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Deaf and Hearing Families: Narrative Interviews|
Destinee: Hearing and deaf.
Tammy: Both! She has both hearing and deaf friends. Of course. And she talks with her hearing friends and signs with her deaf friends.
With ASL and using speech, she can ask for what she needs and get what she wants. She can verbalize her feelings. Before, she couldnít; people couldnít understand what she was saying. In fact, her ability to speak now makes people think she is not deaf.
Destinee: I love to play games.
Tammy: Sometimes she wants her CI on at home or if we go to the store. And we play signing games. Games like no talking, only signing. I ask her the signs for things like cereal, apples, orange, bananaóthat type of thing. Itís not only me teaching her, but sheís teaching me. Then she has time to rest because if you think about it, itís hard work trying to hear all day. Reading lips all day is tiring. Sometimes if she wants to come home and talk thatís fine.
Tammy: Deaf culture is an important resource to us. Mostly we go to the Gallaudet campus. We like to go to events, special presentations, go to amusement parks, Deaf Awareness Day, experiences like that. One of my best friends, her son is deaf as well. We have developed a few relationships with deaf and hearing parents from school. And we learn a lot from those friendships and when we have classes at Gallaudet. Like, for example, I didnít know that there was special insurance you could get for children with disabilities. So I switched her insurance. Also, I go to the parentsí ASL class on campus; I wish there were more ASL classes.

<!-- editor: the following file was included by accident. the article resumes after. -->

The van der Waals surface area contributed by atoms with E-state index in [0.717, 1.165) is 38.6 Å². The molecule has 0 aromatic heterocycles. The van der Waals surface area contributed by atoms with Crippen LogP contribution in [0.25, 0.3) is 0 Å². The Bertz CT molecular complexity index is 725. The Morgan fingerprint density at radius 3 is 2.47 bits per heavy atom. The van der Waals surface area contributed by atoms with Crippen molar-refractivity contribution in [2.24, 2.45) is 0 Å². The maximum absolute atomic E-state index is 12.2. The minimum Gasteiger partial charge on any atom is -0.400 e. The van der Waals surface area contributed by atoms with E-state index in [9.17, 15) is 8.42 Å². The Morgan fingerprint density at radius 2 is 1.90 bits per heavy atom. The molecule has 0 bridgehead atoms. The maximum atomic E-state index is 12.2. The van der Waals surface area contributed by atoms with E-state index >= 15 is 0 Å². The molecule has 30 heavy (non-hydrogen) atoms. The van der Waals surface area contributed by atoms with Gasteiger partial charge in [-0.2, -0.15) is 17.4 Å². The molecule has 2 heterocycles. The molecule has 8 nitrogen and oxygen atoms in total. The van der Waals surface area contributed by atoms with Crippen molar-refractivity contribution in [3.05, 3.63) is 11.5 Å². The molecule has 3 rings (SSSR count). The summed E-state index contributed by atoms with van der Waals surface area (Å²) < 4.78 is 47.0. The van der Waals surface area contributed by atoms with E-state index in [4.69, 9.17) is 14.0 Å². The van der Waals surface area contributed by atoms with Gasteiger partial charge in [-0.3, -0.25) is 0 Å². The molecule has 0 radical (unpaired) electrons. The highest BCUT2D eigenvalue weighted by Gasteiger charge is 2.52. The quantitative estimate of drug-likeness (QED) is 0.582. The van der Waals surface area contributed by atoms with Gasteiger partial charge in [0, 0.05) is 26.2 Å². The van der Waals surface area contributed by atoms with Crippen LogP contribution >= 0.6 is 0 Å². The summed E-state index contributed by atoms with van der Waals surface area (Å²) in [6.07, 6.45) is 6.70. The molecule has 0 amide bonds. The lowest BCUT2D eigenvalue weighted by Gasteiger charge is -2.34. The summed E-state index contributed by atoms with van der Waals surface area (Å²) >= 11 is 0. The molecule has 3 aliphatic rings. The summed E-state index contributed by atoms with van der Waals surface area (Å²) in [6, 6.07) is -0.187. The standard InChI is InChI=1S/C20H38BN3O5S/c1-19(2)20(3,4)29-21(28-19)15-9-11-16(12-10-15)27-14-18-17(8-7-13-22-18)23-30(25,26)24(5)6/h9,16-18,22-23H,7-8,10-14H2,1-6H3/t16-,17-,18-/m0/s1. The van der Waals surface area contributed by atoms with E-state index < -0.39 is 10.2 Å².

Tammy: Now Destinee is going to Kendall School. Do you like Kendall, Destinee?
Destinee: Yes. I really like my school.
Tammy: Itís a good school. Destinee is in a special classroom for kids with CIs. It just started. Our kids are like pioneers. They have CI kids and deaf kids without CIís in a mixed class. She has a hearing teacher. The CI kids want to talk more. Destinee speaks, I would say, a little.
Destinee: Yes, I talk a little. My teacherís name is Lisa.
Tammy: I am not sure what will happen next year at Kendallówhat kind of program will be offered. The first year there was a special project and everyone loved it. One hearing and one deaf teacher, Destinee loved it. So did the parents. The kids were exposed to bothóAmerican Sign Language and English. The kids learned the two languages and how to code-switch. They loved it. They are very effective at codeswitching. If a hearing person makes a sound, they know to use their voice, or if a deaf person uses ASL, they know to sign. Even when Destinee was a toddler, she would speak with hearing people and sign with deaf people.
When I help Destinee with her homeworkófor example, if she is working on math, then she teaches me signs for math. She really tries to teach me, and at the same time I am trying to teach her math. She needs things like manipulatives. She has problems with math, seeing and looking at it. I donít know, she seems lost. I taught her to use rocks and then beads to do her math work as we are learning. Maybe Destinee is dyslexic. She also has perception issues and other things. The IEP meeting this year was a little bit overwhelming. We dealt with a lot of things like how deaf children process differently.
Destinee: I teach my mom signs. I learn sign from friends and teachers, then when I come home I can teach my mom.
Tammy: And Kendall offers wonderful workshops and opportunities for parents. For example, being a teacher myself, I know how important it is for Destinee to develop good literacy skills. Recently, I took a reading workshop at Gallaudet for hearing parents. It wasnít the Shared Reading Program. Iím not sure it has a title. We learned from Deaf adults. It was about three weeks ago; it was at Kendall, once a week. A Deaf volunteer taught it. They showed us how to read with our deaf children.
Destinee: I donít know how to read, but Iím learning at school.